had decreed that “Every human being is an artist”, Kippenberger stood with Oehlen to boldly remind us that “Every artist is a human being”.
Kippenberger and Oehlen were artists in every medium: photographers and performers as well as authors, publishers, producers and printmakers. They were painters who seized upon the genre at a time when Minimalism and Conceptualism had declared it dead. In the 1980s, their paintings were deliberately rebellious; deliberately ‘bad’ according to accepted principles of artistic accomplishment; they rejected study drawing and academic draughtsmanship and only ever consciously identified with art-historical precedent in order to defile it. Oehlen ridiculed his own practice so that no critic could denigrate it further: “I never took figurative work seriously, even when I did it. I thought it was bullshit. The early self-portraits are highly ironic” (Albert Oehlen in conversation with Jennifer Samet, ‘Beer with a Painter: Albert Oehlen’, Hyperallergic, 8 April 2017, online). Kippenberger took it a step further, styling a drunken frog as his artistic alter-ego, and nailing it to across made from stretcher bars originally intended for paintings; a figure so ridiculous it was beyond ridicule, and so blindly offensive that it caused an international incident when it later appeared in exhibition; a visual parody of the archetypal suffering artist.
Kippenberger and Oehlen travelled together. They took their band – The Alma Band – on tour to Brazil, where Kippenberger stayed to carry out a number of wider conceptual projects and complete a dazzling self-portrait on Ipanema beach. Their most important trip took place in 1988, when they rented a house together in the southern Spanish town of Carmona. For Oehlen, it was the moment that he opened up to abstraction – the first step on the path that led him to such vast, dramatic, and colourful works as Die Badenden. For Kippenberger, it was the beginning of his underpants paintings, which show him in a pair of vast whiteY-fronts, aping a famous photo of Pablo Picasso and glorifying in his own absurdity. In Spain, Kippenberger also began making his street lamp works in earnest, casting, bending, and twisting the lamp posts to create sculptures that took mundane quotidian form but competed in the realms of high art. Both series show Kippenberger at his ebullient best: at once egotistical and self-effacing; parodic and pathetic. By embracing failure and exploiting disappointment, both he and Oehlen came to change the course of the twentieth-century art discourse, and create countless works of powerful aesthetic impact and intense conceptual force.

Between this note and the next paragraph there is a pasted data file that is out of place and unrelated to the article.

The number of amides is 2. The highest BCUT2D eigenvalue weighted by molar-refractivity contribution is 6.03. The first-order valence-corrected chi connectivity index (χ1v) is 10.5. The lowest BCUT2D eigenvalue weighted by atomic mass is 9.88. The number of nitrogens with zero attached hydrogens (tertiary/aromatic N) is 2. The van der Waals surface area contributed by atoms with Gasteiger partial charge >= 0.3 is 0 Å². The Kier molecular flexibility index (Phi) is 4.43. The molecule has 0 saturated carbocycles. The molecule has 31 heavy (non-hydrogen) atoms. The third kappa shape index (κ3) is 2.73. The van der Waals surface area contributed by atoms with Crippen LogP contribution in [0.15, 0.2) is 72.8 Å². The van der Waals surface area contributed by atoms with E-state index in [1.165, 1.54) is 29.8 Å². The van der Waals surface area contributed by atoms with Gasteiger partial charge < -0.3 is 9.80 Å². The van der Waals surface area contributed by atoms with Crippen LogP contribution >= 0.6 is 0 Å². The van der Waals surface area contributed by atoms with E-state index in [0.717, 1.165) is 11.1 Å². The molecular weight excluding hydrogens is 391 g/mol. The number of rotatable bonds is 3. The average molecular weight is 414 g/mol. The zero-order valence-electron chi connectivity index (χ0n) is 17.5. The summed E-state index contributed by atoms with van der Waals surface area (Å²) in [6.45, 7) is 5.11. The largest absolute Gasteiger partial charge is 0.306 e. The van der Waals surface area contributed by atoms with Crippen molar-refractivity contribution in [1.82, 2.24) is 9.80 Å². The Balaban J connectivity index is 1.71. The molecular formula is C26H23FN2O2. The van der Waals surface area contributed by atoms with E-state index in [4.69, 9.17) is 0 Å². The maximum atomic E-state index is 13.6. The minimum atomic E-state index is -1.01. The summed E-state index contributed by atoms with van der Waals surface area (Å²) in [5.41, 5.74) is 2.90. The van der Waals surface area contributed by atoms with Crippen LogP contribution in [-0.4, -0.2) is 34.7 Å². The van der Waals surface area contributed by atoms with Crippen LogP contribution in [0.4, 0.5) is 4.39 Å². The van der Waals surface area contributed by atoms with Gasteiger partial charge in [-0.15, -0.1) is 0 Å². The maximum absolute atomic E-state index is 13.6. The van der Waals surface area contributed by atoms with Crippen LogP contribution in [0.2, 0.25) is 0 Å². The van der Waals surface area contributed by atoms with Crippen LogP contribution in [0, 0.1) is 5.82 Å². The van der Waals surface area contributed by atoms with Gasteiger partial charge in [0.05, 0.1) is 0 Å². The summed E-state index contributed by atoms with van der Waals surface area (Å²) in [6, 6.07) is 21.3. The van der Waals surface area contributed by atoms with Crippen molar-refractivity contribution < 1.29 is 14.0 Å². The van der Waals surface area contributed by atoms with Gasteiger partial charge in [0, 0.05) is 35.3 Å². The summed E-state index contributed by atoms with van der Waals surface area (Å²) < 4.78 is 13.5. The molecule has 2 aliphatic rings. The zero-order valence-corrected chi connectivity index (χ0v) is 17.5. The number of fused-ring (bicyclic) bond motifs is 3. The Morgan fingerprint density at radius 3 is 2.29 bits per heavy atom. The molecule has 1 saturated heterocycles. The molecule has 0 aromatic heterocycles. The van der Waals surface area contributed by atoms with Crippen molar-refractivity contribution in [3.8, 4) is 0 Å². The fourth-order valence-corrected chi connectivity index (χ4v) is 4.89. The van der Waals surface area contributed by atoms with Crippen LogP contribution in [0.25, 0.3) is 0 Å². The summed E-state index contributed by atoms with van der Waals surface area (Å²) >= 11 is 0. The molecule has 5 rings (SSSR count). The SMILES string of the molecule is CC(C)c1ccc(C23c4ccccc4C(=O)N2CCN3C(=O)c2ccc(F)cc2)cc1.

“For what makes these [Hotel] drawings compelling is not merely their status as individual documents, but their ever-generative seriality, […] the ubiquity of hotel stationary thus stands in for the itinerant values of the artist” (Pamela M. Lee, ‘If Everything Is Good, Then Nothing Is Any Good Any More’, in: Exh. Cat., Los Angeles, The Museum of Contemporary Art, Martin Kippenberger: The Problem Perspective, 2008, p. 204).
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